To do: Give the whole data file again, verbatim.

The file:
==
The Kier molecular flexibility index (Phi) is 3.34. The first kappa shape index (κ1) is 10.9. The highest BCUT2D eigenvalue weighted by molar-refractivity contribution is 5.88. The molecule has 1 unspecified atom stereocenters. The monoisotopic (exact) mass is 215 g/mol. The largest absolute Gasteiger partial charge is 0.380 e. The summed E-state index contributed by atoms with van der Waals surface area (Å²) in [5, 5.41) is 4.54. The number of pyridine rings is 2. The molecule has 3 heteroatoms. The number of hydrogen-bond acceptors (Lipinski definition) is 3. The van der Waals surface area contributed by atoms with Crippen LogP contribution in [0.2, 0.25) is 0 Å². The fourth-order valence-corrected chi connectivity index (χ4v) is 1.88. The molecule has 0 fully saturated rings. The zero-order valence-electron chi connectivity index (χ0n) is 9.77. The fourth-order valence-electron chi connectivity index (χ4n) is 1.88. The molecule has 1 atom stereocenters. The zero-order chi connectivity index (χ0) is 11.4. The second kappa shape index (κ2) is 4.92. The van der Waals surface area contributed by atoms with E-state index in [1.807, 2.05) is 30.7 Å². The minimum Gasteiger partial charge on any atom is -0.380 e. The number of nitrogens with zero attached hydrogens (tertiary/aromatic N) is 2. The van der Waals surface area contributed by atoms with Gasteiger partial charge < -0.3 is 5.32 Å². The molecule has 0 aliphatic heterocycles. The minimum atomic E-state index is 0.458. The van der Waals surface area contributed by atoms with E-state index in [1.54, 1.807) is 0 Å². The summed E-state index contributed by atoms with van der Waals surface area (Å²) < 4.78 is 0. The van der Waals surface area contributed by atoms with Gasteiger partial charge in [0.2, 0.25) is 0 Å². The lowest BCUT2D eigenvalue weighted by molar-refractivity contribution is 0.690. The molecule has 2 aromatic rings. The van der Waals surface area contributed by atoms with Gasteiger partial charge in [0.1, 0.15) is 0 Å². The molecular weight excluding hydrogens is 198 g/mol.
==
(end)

The Kier molecular flexibility index (Phi) is 3.34. The first kappa shape index (κ1) is 10.9. The highest BCUT2D eigenvalue weighted by molar-refractivity contribution is 5.88. The molecule has 1 unspecified atom stereocenters. The monoisotopic (exact) mass is 215 g/mol. The largest absolute Gasteiger partial charge is 0.380 e. The summed E-state index contributed by atoms with van der Waals surface area (Å²) in [5, 5.41) is 4.54. The number of pyridine rings is 2. The molecule has 3 heteroatoms. The number of hydrogen-bond acceptors (Lipinski definition) is 3. The van der Waals surface area contributed by atoms with Crippen LogP contribution in [0.2, 0.25) is 0 Å². The fourth-order valence-corrected chi connectivity index (χ4v) is 1.88. The molecule has 0 fully saturated rings. The zero-order valence-electron chi connectivity index (χ0n) is 9.77. The fourth-order valence-electron chi connectivity index (χ4n) is 1.88. The molecule has 1 atom stereocenters. The zero-order chi connectivity index (χ0) is 11.4. The second kappa shape index (κ2) is 4.92. The van der Waals surface area contributed by atoms with E-state index in [1.807, 2.05) is 30.7 Å². The minimum Gasteiger partial charge on any atom is -0.380 e. The number of nitrogens with zero attached hydrogens (tertiary/aromatic N) is 2. The van der Waals surface area contributed by atoms with Gasteiger partial charge < -0.3 is 5.32 Å². The molecule has 0 aliphatic heterocycles. The minimum atomic E-state index is 0.458. The van der Waals surface area contributed by atoms with E-state index in [1.54, 1.807) is 0 Å². The summed E-state index contributed by atoms with van der Waals surface area (Å²) < 4.78 is 0. The van der Waals surface area contributed by atoms with Gasteiger partial charge in [0.2, 0.25) is 0 Å². The lowest BCUT2D eigenvalue weighted by molar-refractivity contribution is 0.690. The molecule has 2 aromatic rings. The van der Waals surface area contributed by atoms with Gasteiger partial charge in [0.1, 0.15) is 0 Å². The molecular weight excluding hydrogens is 198 g/mol.